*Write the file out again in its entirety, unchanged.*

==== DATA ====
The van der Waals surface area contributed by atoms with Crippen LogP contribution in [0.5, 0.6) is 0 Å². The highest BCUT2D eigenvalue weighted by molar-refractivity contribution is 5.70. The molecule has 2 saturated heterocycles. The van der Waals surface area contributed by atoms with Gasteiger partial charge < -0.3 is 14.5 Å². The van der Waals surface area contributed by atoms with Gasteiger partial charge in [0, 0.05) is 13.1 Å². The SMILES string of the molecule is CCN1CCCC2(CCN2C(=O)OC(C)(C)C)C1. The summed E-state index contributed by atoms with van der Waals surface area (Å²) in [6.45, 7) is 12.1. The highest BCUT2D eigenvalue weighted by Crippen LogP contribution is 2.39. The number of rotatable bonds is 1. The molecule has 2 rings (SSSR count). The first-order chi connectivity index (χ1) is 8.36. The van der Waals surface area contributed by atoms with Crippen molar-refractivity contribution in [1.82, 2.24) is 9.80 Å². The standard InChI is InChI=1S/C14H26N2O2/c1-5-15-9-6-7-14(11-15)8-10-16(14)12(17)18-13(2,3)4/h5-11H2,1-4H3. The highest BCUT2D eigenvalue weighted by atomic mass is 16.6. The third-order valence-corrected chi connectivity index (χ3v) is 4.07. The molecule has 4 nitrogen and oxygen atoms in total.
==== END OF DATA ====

The van der Waals surface area contributed by atoms with Crippen LogP contribution in [0.5, 0.6) is 0 Å². The highest BCUT2D eigenvalue weighted by molar-refractivity contribution is 5.70. The molecule has 2 saturated heterocycles. The van der Waals surface area contributed by atoms with Gasteiger partial charge < -0.3 is 14.5 Å². The van der Waals surface area contributed by atoms with Gasteiger partial charge in [0, 0.05) is 13.1 Å². The SMILES string of the molecule is CCN1CCCC2(CCN2C(=O)OC(C)(C)C)C1. The summed E-state index contributed by atoms with van der Waals surface area (Å²) in [6.45, 7) is 12.1. The highest BCUT2D eigenvalue weighted by Crippen LogP contribution is 2.39. The number of rotatable bonds is 1. The molecule has 2 rings (SSSR count). The first-order chi connectivity index (χ1) is 8.36. The van der Waals surface area contributed by atoms with Crippen molar-refractivity contribution in [1.82, 2.24) is 9.80 Å². The standard InChI is InChI=1S/C14H26N2O2/c1-5-15-9-6-7-14(11-15)8-10-16(14)12(17)18-13(2,3)4/h5-11H2,1-4H3. The highest BCUT2D eigenvalue weighted by atomic mass is 16.6. The third-order valence-corrected chi connectivity index (χ3v) is 4.07. The molecule has 4 nitrogen and oxygen atoms in total.